Diabetes also may cause damage to nerves in your body. This can cause difficulty in emptying your bladder. The pressure resulting from your full bladder can back up and injure the kidneys. Also, if urine remains in your bladder for a long time, you can develop an infection from the rapid growth of bacteria in urine that has a high sugar level.

Diabetic Nephropathy – kidney disease that results from diabetes – is the number one cause of kidney failure.

Kidney disease in type 1 diabetes is slightly different than in type 2 diabetes. In type 1 diabetes, kidney disease rarely begins in the first 10 years after diagnosis of diabetes. In type 2 diabetes, some patients already have kidney disease by the time they are diagnosed with diabetes.

There are often no symptoms with early diabetic nephropathy. As the kidney function worsens, symptoms may include:

  • Swelling of the hands, feet, and face
  • Trouble sleeping or concentrating
  • Poor appetite
  • Nausea
  • Weakness
  • Itching(end-stage kidney disease) and extremely dry skin
  • Drowsiness (end-stage kidney disease)
  • Abnormalities in the hearts’ regular rhythm, because of increasedpotassium in the blood
  • Muscletwitching

If you’re living with diabetes, factors that can increase your risk of diabetic nephropathy include:

  • Uncontrolled high blood sugar (hyperglycemia)
  • Uncontrolled high blood pressure (hypertension)
  • Being a smoker
  • High blood cholesterol
  • Obesity
  • A family history of diabetes and kidney disease
Certain blood tests that look for specific blood chemistry can be used to diagnose kidney damage. It also can be detected early by finding protein in the urine. Treatments are available that can help slow progression to kidney failure. That’s why you should have your urine tested every year if you have diabetes.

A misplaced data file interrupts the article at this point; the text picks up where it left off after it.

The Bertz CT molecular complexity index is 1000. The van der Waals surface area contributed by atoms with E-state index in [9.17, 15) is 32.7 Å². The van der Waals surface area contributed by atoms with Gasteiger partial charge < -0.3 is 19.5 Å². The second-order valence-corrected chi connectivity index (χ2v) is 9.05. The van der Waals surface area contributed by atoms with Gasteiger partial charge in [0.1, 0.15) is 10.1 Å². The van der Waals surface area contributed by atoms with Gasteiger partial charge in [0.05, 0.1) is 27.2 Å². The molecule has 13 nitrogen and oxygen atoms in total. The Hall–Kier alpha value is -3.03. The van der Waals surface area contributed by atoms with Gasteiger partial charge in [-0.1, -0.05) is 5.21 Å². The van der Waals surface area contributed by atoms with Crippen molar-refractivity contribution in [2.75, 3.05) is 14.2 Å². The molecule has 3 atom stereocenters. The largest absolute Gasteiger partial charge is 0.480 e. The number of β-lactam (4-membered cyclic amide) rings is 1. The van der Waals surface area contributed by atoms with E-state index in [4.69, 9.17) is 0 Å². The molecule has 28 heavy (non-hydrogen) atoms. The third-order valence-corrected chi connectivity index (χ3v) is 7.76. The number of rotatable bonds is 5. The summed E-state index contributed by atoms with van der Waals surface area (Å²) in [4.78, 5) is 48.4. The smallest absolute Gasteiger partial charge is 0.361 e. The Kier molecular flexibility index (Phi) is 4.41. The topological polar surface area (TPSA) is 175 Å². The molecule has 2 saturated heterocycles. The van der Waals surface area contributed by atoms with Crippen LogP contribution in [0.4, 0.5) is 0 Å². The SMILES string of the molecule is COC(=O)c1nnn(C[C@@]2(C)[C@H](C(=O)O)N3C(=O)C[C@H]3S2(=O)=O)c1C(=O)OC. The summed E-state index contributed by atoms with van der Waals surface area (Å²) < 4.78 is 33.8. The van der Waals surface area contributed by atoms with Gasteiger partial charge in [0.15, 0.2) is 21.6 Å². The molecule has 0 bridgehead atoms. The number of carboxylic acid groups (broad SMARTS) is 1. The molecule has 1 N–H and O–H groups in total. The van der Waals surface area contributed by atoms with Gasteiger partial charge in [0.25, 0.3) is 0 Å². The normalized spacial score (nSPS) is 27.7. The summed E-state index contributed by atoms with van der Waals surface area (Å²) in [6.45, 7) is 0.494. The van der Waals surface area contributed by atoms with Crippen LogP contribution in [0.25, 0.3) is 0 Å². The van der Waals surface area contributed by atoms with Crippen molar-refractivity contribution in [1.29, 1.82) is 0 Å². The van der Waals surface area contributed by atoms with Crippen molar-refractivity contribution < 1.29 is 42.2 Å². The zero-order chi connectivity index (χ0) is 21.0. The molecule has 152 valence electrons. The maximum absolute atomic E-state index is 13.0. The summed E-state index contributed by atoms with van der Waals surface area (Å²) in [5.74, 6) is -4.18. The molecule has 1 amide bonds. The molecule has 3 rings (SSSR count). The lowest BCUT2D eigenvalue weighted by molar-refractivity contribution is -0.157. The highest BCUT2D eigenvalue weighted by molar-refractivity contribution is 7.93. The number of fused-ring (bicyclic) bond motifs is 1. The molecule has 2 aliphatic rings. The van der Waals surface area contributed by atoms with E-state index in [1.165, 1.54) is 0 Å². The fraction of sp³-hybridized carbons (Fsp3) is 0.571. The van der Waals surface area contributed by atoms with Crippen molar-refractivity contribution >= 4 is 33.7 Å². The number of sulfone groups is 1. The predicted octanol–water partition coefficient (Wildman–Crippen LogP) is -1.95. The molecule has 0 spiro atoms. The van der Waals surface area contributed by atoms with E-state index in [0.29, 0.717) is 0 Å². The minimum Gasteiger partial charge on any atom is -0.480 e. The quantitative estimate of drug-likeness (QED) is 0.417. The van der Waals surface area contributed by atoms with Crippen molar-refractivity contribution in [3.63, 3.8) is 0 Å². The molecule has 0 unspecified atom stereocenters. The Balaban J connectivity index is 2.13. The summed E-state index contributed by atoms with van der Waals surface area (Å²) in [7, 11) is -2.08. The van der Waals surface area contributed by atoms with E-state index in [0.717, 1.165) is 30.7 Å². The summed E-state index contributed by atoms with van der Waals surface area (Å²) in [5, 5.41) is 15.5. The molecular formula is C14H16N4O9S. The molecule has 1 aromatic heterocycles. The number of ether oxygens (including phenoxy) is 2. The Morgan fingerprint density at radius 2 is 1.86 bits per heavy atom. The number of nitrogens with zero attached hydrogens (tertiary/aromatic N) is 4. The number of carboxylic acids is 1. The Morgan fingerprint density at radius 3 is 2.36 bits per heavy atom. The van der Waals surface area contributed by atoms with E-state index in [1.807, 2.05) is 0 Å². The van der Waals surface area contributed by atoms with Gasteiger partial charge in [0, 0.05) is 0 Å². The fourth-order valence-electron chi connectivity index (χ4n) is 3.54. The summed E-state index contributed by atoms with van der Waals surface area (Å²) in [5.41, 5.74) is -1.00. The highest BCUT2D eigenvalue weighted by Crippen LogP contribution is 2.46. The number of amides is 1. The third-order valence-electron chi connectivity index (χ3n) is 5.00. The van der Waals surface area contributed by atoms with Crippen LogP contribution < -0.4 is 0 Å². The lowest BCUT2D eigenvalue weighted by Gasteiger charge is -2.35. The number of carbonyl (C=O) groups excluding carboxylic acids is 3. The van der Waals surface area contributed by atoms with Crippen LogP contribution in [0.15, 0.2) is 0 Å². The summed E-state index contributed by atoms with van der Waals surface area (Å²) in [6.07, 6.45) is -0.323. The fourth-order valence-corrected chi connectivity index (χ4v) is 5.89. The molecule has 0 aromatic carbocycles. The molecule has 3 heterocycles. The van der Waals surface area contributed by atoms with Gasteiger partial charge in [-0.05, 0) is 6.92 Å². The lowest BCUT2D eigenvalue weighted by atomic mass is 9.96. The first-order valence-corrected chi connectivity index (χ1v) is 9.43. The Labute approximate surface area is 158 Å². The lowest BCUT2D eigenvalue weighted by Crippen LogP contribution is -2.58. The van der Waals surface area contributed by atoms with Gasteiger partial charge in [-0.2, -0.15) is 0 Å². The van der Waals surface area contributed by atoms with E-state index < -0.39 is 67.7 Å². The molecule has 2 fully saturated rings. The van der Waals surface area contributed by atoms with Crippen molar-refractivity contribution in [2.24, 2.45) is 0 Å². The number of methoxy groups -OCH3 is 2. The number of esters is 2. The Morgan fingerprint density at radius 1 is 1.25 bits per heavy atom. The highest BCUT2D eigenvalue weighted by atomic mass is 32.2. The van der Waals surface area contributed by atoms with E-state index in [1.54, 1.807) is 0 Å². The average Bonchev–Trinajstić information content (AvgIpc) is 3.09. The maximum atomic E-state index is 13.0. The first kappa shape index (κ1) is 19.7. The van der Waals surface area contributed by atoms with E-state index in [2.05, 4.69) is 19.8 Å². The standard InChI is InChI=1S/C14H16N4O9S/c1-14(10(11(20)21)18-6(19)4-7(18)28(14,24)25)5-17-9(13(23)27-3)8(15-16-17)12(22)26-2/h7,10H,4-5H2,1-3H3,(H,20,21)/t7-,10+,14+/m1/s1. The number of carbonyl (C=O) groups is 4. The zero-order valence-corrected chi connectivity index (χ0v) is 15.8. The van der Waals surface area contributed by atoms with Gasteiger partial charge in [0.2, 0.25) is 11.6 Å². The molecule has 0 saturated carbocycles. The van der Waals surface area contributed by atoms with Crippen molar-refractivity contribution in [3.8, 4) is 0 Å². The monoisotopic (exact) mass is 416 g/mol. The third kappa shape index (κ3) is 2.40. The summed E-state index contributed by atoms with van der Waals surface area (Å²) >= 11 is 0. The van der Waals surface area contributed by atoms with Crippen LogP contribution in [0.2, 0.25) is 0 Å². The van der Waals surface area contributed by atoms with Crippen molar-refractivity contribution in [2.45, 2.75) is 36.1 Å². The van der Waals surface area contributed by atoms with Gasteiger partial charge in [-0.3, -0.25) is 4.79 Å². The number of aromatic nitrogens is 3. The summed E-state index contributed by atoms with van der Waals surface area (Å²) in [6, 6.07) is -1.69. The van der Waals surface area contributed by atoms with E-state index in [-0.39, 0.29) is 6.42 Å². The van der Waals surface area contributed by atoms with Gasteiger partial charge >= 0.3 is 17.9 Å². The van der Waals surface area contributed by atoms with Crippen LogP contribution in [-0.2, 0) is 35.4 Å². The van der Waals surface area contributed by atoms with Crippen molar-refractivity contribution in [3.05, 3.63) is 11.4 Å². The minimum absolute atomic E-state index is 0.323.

Lowering blood pressure and maintaining blood sugar control are absolutely necessary to slow the progression of diabetic nephropathy. There are medications available which have been found to slow down the progression of kidney damage.

If not treated, the kidneys will continue to fail and larger amounts of proteins can be detected in the urine. Advanced kidney failure requires treatment with dialysis or a kidney transplant.

To reduce your risk of developing diabetic nephropathy:

  • Keep regular appointments for diabetes management
  • Treat your diabetes
  • Manage high blood pressure or other medical conditions
  • Follow instructions on over-the-counter medications
  • Maintain a healthy weight
    Don’t smoke

TOP TIPS FOR HEALTHY KIDNEYS

Maintaining kidney health is important to your overall health and general wellbeing.

Keep fit and active

Keep active and fit

Stay Hydrated

Stay hydrated

Monitor weight and eat a healthy diet

Monitor weight and eat a healthy diet

Watch your blood pressure

Watch your blood pressure

Control your blood sugar

Control your blood sugar

Do not smoke or drink too much alcohol

Do not smoke or drink too much alcohol

Be aware of the amount of over-the-counter medication you take

Be aware of the amount of over-the-counter medication you take

TOP TIPS FOR HEALTHY KIDNEYS

Maintaining kidney health is important to your overall health and general wellbeing.

Keep fit and active

Keep active and fit

Stay Hydrated

Stay hydrated

Monitor weight and eat a healthy diet

Monitor weight and eat a healthy diet

Watch your blood pressure

Watch your blood pressure

Control your blood sugar

Control your blood sugar

Do not smoke or drink too much alcohol

Do not smoke or drink too much alcohol

Be aware of the amount of over-the-counter medication you take

Be aware of the amount of over-the-counter medication you take